Cost Accounting For Dummies
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When cost accounting, the step-down allocation method allows support departments to allocate costs to each other — and ultimately to the operating departments. To accomplish this, the support departments are ranked. The ranking is often based on the percentage of costs that a support department incurs to support other support departments.

The support department with the highest percentage is allocated first. All of its costs are allocated out — whether to an operating department or to another support department. After that, the support department with the second-highest percentage is allocated. Step by step, the costs for each support department are fully allocated. In the end, the calculation “goes flat,” because all costs are allocated.

Your company has both a human resources (HR) department and a legal department which support two operating departments: assembly and shipping. Say $10,000 of the human resources cost is allocated to the legal department. Legal doesn’t allocate any costs to human resources. So you rank the HR department higher than legal. That’s because HR allocates support costs to another support department and legal doesn’t. This table shows that allocation.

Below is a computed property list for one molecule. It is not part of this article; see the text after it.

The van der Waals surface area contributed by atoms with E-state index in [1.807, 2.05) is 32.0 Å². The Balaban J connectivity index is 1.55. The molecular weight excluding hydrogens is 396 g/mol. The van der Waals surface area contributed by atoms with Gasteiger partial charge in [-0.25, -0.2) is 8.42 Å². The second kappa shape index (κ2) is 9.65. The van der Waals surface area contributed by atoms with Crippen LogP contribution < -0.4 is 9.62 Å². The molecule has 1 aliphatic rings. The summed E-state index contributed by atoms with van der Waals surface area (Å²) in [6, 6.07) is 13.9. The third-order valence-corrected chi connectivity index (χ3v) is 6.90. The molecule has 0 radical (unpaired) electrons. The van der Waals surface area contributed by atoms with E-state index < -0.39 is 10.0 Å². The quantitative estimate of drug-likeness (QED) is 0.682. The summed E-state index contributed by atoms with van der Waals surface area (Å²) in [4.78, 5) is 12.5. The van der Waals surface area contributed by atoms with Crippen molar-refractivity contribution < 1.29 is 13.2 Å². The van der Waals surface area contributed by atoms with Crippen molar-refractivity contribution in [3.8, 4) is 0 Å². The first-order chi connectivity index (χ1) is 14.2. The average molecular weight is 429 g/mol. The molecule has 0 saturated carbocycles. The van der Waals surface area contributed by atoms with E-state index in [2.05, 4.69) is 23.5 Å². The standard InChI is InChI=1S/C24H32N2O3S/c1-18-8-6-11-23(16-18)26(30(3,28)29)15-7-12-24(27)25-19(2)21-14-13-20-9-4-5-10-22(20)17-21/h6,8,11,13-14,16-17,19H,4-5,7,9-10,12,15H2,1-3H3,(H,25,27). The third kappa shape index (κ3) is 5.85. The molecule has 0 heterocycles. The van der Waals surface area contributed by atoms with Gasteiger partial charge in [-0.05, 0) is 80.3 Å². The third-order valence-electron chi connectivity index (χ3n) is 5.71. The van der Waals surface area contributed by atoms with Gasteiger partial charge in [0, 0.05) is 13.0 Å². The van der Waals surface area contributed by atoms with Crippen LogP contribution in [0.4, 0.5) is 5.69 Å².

Step-down Allocation Example
Legal Assembly Shipping
Beginning balance $300,000 $1,000,000 $75,000
HR cost allocation
$100,000 $10,000 $10,000 $80,000 $10,000
Legal cost allocation -$10,000
$200,000 + $10,000 $189,000 $21,000
Total allocation -$310,000 $269,000 $31,000
Ending balance $0 $0 $1,269,000 $106,000

All good, except there’s a drawback. This allocation method doesn’t allow costs to be allocated between multiple support departments. For example, what if legal also provides services to the HR department? When you rank the support departments and allocate out the costs, you can’t allocate costs back in.

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Kenneth W. Boyd has 30 years of experience in accounting and financial services. He is a four-time Dummies book author, a blogger, and a video host on accounting and finance topics.

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